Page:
Photoshop Elements 6 The Missing Manual – Review

Review of Barbara Brundage’s Photoshop Elements 6 The Missing Manual

pse6missingmanual2.jpgBefore we get started on this Book Review let me make one thing plain:

I don’t do Manuals!!!

As soon as I start reading technical instructions my eyes start to glaze over and roll back in my head.

Which is why I was surprised that a book titled Photoshop Elements 6: The Missing Manual was so easy to read.

Now this isn’t a book which you necessarily need to read from cover to cover. Although you should at least read the comprehensive introduction section which gives a good overview of Photoshop Elements and explains how the book is set up so you can get the best value from it.

Oh, and by the way, I am doing this review from the perspective of a Digital Scrapbooker

Part 1 Introduction to Elements

This section covers such topics as

  • Finding you way around Elements
  • Importing, managing and saving your files
  • Rotating and resizing your photos

Experienced Photoshop Elements users will probably skim this section but I would recommend checking out the blue coloured sidebars which are scattered through out the book as they can highlight some of the differences between this PSE version and previous versions.

Also they’re very handy for power user tips that you may not have previously known about.

And of course, new Photoshop Elements Users will find a treasure trove of helpful information to get them started using the program

Part 2 – Essential Elements

The focus areas of this section are

  • Using the Quick Fix Tools
  • Making selections
  • Using Layers

Photoshop Elements 6 The Missing Manual takes you on a tour of the Quick Fix Toolbox and Control Panel, not only showing you how to use them but also what their pros, cons and limitations are. So you can make your own call as to whether you need to use the quick and easy tools or the ones which take more time but give you more control.

I found the Making Selections section really helpful and easy to understand. There are several ways to make selections in Photoshop Elements and sometimes it can be confusing which method to choose and why. I appreciated the clarity that Barbara has brought to this topic.

And of course understanding how to use Layers is the core of Photoshop Elements. A lot of the layer management instruction will be familiar stuff to those who have been Photoshop Elements Users for some time, but there are still some great golden nuggets in the Power Users’ Clinic sidebars scattered throughout the section.

Part 3 Retouching

Topics covered in this section include:

  • Basic image retouching
  • Elements for digital photographers
  • Retouching: fine tuning your images
  • Removing and adding colour
  • Photomerge: creating panoramas, group shots etc.

Photoshop Elements comes with a bucket load of tools to enhance, improve, optimise and alter your photos. For many of us, we only use a small handful of them; largely because we don’t know how to use the others to get the best results. Photoshop Elements 6 The Missing Manual takes you through these tools explaining what they do and how you can use them. Colour illustrations of before and after help you to appreciate the results and recognise where you might use these tools with your own photos.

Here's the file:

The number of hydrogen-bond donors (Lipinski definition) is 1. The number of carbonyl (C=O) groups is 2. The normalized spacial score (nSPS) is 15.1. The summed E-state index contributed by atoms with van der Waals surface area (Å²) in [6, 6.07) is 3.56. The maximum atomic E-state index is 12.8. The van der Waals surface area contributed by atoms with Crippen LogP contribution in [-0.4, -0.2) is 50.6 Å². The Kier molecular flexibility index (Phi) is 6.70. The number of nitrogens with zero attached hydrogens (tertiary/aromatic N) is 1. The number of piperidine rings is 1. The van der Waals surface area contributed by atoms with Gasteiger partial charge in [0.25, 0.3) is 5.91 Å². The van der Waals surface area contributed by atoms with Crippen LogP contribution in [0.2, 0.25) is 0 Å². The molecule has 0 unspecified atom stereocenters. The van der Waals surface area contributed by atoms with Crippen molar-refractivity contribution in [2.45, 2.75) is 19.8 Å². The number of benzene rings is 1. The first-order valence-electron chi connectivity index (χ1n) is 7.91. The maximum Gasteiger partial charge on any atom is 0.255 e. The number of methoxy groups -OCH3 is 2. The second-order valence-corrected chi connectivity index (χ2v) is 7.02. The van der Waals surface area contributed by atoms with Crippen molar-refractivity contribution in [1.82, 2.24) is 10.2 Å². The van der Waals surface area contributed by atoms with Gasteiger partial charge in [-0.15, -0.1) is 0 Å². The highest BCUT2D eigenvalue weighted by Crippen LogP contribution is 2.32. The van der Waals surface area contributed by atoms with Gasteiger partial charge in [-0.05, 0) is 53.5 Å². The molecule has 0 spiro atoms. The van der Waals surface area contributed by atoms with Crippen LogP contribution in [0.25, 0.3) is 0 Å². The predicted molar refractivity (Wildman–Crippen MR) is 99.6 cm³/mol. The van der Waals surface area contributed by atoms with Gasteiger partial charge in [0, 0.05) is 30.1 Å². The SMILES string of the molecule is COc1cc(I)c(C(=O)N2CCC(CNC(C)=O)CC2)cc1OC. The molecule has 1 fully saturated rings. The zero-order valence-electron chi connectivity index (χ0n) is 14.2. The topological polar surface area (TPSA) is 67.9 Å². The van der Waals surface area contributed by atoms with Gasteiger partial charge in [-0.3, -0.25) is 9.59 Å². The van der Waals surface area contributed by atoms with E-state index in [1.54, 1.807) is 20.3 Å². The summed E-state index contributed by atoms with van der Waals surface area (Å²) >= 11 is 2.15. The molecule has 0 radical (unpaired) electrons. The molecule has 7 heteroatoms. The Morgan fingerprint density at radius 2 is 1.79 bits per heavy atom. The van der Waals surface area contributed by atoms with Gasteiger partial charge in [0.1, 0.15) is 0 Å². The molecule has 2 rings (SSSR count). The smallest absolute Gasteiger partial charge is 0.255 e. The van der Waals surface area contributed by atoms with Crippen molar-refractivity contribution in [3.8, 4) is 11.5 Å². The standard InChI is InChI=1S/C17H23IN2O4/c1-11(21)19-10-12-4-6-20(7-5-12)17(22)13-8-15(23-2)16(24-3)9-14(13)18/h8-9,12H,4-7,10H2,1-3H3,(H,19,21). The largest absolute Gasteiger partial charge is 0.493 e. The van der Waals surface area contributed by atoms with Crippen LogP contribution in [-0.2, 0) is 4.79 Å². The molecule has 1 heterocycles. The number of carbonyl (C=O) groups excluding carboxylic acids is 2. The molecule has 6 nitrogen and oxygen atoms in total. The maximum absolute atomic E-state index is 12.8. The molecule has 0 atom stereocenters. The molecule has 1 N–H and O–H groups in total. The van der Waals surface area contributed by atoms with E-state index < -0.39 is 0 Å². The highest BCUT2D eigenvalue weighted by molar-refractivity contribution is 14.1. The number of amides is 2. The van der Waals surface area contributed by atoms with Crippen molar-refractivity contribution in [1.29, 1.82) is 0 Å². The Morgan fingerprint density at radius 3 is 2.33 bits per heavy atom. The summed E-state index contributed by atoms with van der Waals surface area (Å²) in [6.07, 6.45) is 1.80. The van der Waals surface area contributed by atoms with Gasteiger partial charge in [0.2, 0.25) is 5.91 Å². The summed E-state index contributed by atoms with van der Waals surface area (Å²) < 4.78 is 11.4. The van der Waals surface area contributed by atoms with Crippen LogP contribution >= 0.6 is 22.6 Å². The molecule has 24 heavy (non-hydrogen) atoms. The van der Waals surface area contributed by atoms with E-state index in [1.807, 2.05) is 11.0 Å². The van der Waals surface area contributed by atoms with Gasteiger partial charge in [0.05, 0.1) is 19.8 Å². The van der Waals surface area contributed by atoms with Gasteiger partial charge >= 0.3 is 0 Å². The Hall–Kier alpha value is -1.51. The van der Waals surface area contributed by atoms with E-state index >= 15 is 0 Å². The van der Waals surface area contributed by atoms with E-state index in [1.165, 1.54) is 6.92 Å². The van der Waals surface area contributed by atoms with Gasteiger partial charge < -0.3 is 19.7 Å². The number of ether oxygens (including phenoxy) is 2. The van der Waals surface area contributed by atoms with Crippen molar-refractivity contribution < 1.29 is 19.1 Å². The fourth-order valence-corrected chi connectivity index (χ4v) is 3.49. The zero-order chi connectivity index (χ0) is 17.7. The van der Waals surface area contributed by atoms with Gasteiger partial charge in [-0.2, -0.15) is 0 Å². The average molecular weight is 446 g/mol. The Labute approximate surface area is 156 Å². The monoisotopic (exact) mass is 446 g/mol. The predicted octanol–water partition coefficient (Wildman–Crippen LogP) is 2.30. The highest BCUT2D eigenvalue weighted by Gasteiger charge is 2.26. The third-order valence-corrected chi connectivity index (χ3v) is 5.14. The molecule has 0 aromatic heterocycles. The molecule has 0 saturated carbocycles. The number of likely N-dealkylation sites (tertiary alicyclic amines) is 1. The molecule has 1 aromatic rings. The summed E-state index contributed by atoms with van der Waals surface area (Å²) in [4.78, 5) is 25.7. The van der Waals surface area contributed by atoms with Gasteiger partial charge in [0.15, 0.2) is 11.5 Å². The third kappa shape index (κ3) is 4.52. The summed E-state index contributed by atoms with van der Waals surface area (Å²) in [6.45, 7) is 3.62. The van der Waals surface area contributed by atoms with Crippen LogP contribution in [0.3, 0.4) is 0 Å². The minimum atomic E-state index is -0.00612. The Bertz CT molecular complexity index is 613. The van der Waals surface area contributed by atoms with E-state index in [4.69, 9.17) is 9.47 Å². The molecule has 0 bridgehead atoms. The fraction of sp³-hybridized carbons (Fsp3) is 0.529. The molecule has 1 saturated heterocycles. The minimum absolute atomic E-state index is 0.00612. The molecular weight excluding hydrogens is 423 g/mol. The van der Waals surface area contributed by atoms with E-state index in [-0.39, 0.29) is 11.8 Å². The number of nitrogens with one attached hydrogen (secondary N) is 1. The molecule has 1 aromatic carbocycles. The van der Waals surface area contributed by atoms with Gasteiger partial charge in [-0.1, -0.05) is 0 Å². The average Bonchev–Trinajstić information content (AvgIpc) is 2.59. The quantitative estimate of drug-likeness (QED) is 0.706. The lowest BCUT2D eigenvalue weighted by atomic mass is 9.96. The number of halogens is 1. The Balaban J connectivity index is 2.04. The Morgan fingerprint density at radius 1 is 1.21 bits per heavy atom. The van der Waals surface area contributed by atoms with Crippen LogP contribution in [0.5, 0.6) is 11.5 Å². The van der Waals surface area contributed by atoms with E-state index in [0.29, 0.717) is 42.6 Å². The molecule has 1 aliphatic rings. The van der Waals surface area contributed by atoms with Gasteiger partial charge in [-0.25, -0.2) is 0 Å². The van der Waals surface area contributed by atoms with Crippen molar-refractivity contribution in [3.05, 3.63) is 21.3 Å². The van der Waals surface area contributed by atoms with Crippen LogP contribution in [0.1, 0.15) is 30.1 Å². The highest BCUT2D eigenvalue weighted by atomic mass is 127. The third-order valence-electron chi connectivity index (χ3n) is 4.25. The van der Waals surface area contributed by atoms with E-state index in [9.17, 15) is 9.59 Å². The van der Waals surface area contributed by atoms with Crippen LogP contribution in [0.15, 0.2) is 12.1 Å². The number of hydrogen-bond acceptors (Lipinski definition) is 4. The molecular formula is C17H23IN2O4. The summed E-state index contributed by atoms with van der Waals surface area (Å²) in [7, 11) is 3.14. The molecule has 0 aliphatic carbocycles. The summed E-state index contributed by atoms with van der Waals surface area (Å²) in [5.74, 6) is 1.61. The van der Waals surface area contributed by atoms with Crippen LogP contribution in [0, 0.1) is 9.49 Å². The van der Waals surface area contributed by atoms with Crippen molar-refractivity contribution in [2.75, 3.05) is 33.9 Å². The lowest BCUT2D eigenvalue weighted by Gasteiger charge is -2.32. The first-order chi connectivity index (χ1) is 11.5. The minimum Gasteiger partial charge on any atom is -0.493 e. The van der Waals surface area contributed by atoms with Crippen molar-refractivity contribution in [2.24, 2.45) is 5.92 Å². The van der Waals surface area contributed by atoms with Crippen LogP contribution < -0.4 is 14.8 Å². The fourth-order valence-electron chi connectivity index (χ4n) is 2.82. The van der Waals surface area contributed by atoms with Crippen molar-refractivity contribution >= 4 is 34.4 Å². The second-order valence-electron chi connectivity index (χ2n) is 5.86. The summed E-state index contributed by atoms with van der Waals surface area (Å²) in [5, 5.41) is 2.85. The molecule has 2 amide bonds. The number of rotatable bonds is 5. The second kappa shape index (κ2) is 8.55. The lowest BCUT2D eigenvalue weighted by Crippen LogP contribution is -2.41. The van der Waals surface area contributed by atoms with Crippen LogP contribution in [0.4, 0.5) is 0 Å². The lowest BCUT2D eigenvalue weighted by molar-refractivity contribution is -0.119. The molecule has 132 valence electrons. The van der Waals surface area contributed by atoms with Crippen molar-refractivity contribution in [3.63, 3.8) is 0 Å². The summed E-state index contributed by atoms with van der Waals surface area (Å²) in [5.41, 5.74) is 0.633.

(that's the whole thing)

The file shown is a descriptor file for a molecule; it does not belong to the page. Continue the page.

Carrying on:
I think we all tend to have a favourite way of doing a particular optimisation technique. But there are many ways to be ‘right’ with Photoshop Elements and learning some alternative techniques can really enhance your ability to lift your digital scrapbook layouts to the next level.

Part 4 Artistic Elements

So many funky things for digital scrapbookers in this section

  • Drawing with brushes, shapes and other tools
  • Filters, effects, layer styles and gradients
  • Type in Elements

This is the section which takes your digital scrapbooking to the next level. Understanding how to use these tools will let you create fabulous scrapbook layouts and add your ‘extra’ touches to the digital elements that you download from the Internet.

And using these tools you can create your own digital scrapbooking elements. Very cool.

Photoshop Elements 6 The Missing Manual is peppered with colour illustrations that help you to understand the instructions on how to use these tools and get the best out of them. I do appreciate this as I tend to be a visual person and good illustrations reinforce the message for me.

And once again, the section has plenty of extra golden nuggets of information in the sidebars throughout it.

Part 5 Sharing your images

This section looks at

  • Creating projects
  • Printing photos
  • Uploading to the Web
  • Online galleries, sideshows and Flipbooks

So basically the focus of this section is the different ways in which you can display and share your digital scrapbooking works of art.

There are a multitude of different ways in which you can save and display your digital scrapbooking layouts. For most of us we tend to just use the native PSD format so we can revisit and edit our layout, a JPG save-for-the-web format so we can upload to our blog or online galleries, and maybe a larger JPG file that we can email to friends or print out.

Instructions for how to do these things are included in Photoshop Elements 6 The Missing Manual, but also creating photo collages, photo books, slideshows and DVD labels.

Part 6 Additional Elements

This is the ‘Beyond the Basics’ section.